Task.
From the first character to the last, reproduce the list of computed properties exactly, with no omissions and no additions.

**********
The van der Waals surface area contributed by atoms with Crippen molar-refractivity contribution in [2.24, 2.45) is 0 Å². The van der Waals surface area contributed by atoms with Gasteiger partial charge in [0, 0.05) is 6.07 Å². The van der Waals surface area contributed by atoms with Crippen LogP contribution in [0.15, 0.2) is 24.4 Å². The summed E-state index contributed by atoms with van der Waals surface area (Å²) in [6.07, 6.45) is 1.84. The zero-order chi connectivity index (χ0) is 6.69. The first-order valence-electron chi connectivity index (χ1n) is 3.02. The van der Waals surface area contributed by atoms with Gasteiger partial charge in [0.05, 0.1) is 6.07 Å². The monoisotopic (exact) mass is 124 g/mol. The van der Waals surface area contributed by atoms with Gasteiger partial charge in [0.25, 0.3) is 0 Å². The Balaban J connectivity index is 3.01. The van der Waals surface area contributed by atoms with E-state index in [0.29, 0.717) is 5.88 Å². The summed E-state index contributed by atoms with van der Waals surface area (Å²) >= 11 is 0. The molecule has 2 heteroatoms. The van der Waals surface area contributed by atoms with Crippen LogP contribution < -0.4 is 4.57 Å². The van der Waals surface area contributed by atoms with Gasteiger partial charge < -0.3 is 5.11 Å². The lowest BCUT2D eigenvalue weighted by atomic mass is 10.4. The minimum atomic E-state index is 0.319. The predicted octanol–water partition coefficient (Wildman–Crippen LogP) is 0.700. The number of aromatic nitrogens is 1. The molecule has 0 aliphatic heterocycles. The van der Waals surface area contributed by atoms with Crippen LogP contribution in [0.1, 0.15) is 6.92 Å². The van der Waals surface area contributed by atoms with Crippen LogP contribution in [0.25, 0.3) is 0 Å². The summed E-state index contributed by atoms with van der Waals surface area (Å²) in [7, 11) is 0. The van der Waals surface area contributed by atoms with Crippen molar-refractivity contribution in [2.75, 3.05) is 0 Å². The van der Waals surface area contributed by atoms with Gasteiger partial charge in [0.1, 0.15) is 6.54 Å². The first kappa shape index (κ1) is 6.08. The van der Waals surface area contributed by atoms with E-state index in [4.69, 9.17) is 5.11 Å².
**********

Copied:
The van der Waals surface area contributed by atoms with Crippen molar-refractivity contribution in [2.24, 2.45) is 0 Å². The van der Waals surface area contributed by atoms with Gasteiger partial charge in [0, 0.05) is 6.07 Å². The van der Waals surface area contributed by atoms with Crippen LogP contribution in [0.15, 0.2) is 24.4 Å². The summed E-state index contributed by atoms with van der Waals surface area (Å²) in [6.07, 6.45) is 1.84. The zero-order chi connectivity index (χ0) is 6.69. The first-order valence-electron chi connectivity index (χ1n) is 3.02. The van der Waals surface area contributed by atoms with Gasteiger partial charge in [0.05, 0.1) is 6.07 Å². The monoisotopic (exact) mass is 124 g/mol. The van der Waals surface area contributed by atoms with Gasteiger partial charge in [0.25, 0.3) is 0 Å². The Balaban J connectivity index is 3.01. The van der Waals surface area contributed by atoms with E-state index in [0.29, 0.717) is 5.88 Å². The summed E-state index contributed by atoms with van der Waals surface area (Å²) >= 11 is 0. The molecule has 2 heteroatoms. The van der Waals surface area contributed by atoms with Crippen LogP contribution < -0.4 is 4.57 Å². The van der Waals surface area contributed by atoms with Gasteiger partial charge < -0.3 is 5.11 Å². The lowest BCUT2D eigenvalue weighted by atomic mass is 10.4. The minimum atomic E-state index is 0.319. The predicted octanol–water partition coefficient (Wildman–Crippen LogP) is 0.700. The number of aromatic nitrogens is 1. The molecule has 0 aliphatic heterocycles. The van der Waals surface area contributed by atoms with Crippen LogP contribution in [0.1, 0.15) is 6.92 Å². The van der Waals surface area contributed by atoms with Crippen LogP contribution in [0.25, 0.3) is 0 Å². The summed E-state index contributed by atoms with van der Waals surface area (Å²) in [7, 11) is 0. The van der Waals surface area contributed by atoms with Crippen molar-refractivity contribution in [2.75, 3.05) is 0 Å². The van der Waals surface area contributed by atoms with Gasteiger partial charge in [0.1, 0.15) is 6.54 Å². The first kappa shape index (κ1) is 6.08. The van der Waals surface area contributed by atoms with E-state index in [4.69, 9.17) is 5.11 Å².